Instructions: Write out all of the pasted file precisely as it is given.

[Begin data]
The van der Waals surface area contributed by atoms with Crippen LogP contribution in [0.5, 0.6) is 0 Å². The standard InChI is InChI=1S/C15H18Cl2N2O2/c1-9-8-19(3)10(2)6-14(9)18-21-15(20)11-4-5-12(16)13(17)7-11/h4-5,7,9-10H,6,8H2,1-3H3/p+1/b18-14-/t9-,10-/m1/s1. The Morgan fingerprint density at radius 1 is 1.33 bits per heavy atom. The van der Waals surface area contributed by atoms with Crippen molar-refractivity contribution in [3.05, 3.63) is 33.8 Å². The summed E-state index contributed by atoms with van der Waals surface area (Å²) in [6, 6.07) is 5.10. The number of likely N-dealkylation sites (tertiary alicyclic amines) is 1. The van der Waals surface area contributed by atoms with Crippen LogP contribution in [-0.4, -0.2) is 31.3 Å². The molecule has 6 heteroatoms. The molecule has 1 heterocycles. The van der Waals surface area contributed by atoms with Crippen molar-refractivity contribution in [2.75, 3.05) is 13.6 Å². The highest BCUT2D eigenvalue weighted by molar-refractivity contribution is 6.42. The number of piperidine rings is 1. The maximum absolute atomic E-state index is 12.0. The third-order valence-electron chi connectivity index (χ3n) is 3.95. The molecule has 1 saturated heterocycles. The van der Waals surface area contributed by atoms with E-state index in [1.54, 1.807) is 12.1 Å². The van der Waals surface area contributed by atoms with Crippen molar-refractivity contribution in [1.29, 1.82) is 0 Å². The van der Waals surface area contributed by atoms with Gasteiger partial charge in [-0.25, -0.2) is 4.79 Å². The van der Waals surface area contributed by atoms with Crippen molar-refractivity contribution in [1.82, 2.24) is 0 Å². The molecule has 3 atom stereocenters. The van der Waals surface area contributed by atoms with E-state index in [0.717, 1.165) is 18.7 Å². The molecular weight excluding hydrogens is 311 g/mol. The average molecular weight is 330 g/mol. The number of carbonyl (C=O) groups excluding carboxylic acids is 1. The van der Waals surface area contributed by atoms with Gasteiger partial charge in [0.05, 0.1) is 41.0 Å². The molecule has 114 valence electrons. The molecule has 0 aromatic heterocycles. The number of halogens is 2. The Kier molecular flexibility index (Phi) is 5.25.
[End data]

The van der Waals surface area contributed by atoms with Crippen LogP contribution in [0.5, 0.6) is 0 Å². The standard InChI is InChI=1S/C15H18Cl2N2O2/c1-9-8-19(3)10(2)6-14(9)18-21-15(20)11-4-5-12(16)13(17)7-11/h4-5,7,9-10H,6,8H2,1-3H3/p+1/b18-14-/t9-,10-/m1/s1. The Morgan fingerprint density at radius 1 is 1.33 bits per heavy atom. The van der Waals surface area contributed by atoms with Crippen molar-refractivity contribution in [3.05, 3.63) is 33.8 Å². The summed E-state index contributed by atoms with van der Waals surface area (Å²) in [6, 6.07) is 5.10. The number of likely N-dealkylation sites (tertiary alicyclic amines) is 1. The van der Waals surface area contributed by atoms with Crippen LogP contribution in [-0.4, -0.2) is 31.3 Å². The molecule has 6 heteroatoms. The molecule has 1 heterocycles. The van der Waals surface area contributed by atoms with Crippen molar-refractivity contribution in [2.75, 3.05) is 13.6 Å². The highest BCUT2D eigenvalue weighted by molar-refractivity contribution is 6.42. The number of piperidine rings is 1. The maximum absolute atomic E-state index is 12.0. The third-order valence-electron chi connectivity index (χ3n) is 3.95. The molecule has 1 saturated heterocycles. The van der Waals surface area contributed by atoms with E-state index in [1.54, 1.807) is 12.1 Å². The van der Waals surface area contributed by atoms with Crippen molar-refractivity contribution in [1.29, 1.82) is 0 Å². The van der Waals surface area contributed by atoms with Gasteiger partial charge in [-0.25, -0.2) is 4.79 Å². The van der Waals surface area contributed by atoms with Crippen molar-refractivity contribution in [1.82, 2.24) is 0 Å². The molecule has 3 atom stereocenters. The van der Waals surface area contributed by atoms with E-state index in [0.717, 1.165) is 18.7 Å². The molecular weight excluding hydrogens is 311 g/mol. The average molecular weight is 330 g/mol. The number of carbonyl (C=O) groups excluding carboxylic acids is 1. The van der Waals surface area contributed by atoms with Gasteiger partial charge in [0.05, 0.1) is 41.0 Å². The molecule has 114 valence electrons. The molecule has 0 aromatic heterocycles. The number of halogens is 2. The Kier molecular flexibility index (Phi) is 5.25.